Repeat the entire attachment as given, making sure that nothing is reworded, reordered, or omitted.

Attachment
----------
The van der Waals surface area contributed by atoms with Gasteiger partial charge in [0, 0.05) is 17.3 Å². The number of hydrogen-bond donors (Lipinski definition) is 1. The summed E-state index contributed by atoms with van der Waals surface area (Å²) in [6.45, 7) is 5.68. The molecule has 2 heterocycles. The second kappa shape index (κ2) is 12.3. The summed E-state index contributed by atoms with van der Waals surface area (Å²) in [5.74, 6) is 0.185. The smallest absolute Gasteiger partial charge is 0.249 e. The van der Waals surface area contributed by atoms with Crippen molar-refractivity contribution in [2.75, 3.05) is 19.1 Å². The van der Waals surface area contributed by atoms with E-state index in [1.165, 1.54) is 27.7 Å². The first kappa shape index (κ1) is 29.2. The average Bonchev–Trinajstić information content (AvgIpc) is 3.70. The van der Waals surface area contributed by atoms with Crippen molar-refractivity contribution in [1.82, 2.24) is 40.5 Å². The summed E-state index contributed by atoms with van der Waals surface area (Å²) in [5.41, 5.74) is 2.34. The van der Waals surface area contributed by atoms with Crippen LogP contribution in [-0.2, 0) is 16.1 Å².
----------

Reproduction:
The van der Waals surface area contributed by atoms with Gasteiger partial charge in [0, 0.05) is 17.3 Å². The number of hydrogen-bond donors (Lipinski definition) is 1. The summed E-state index contributed by atoms with van der Waals surface area (Å²) in [6.45, 7) is 5.68. The molecule has 2 heterocycles. The second kappa shape index (κ2) is 12.3. The summed E-state index contributed by atoms with van der Waals surface area (Å²) in [5.74, 6) is 0.185. The smallest absolute Gasteiger partial charge is 0.249 e. The van der Waals surface area contributed by atoms with Crippen molar-refractivity contribution in [2.75, 3.05) is 19.1 Å². The van der Waals surface area contributed by atoms with E-state index in [1.165, 1.54) is 27.7 Å². The first kappa shape index (κ1) is 29.2. The average Bonchev–Trinajstić information content (AvgIpc) is 3.70. The van der Waals surface area contributed by atoms with Crippen molar-refractivity contribution in [1.82, 2.24) is 40.5 Å². The summed E-state index contributed by atoms with van der Waals surface area (Å²) in [5.41, 5.74) is 2.34. The van der Waals surface area contributed by atoms with Crippen LogP contribution in [-0.2, 0) is 16.1 Å².